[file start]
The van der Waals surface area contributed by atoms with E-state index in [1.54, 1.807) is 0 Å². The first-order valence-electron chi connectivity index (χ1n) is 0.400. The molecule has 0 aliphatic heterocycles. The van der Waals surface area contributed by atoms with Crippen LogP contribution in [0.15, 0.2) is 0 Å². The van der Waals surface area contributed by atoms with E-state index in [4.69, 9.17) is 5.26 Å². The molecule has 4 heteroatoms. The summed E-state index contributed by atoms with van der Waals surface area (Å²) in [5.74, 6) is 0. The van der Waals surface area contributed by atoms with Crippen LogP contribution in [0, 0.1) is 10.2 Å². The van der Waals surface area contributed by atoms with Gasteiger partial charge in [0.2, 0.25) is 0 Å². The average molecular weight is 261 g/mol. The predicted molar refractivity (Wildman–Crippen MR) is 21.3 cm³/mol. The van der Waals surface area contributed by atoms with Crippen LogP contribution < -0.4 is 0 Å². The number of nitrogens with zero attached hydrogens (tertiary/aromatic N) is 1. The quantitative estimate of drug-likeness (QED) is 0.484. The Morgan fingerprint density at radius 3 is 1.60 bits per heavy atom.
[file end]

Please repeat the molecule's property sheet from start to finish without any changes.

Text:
The van der Waals surface area contributed by atoms with E-state index in [1.54, 1.807) is 0 Å². The first-order valence-electron chi connectivity index (χ1n) is 0.400. The molecule has 0 aliphatic heterocycles. The van der Waals surface area contributed by atoms with Crippen LogP contribution in [0.15, 0.2) is 0 Å². The van der Waals surface area contributed by atoms with E-state index in [4.69, 9.17) is 5.26 Å². The molecule has 4 heteroatoms. The summed E-state index contributed by atoms with van der Waals surface area (Å²) in [5.74, 6) is 0. The van der Waals surface area contributed by atoms with Crippen LogP contribution in [0, 0.1) is 10.2 Å². The van der Waals surface area contributed by atoms with Gasteiger partial charge in [0.2, 0.25) is 0 Å². The average molecular weight is 261 g/mol. The predicted molar refractivity (Wildman–Crippen MR) is 21.3 cm³/mol. The van der Waals surface area contributed by atoms with Crippen LogP contribution < -0.4 is 0 Å². The number of nitrogens with zero attached hydrogens (tertiary/aromatic N) is 1. The quantitative estimate of drug-likeness (QED) is 0.484. The Morgan fingerprint density at radius 3 is 1.60 bits per heavy atom.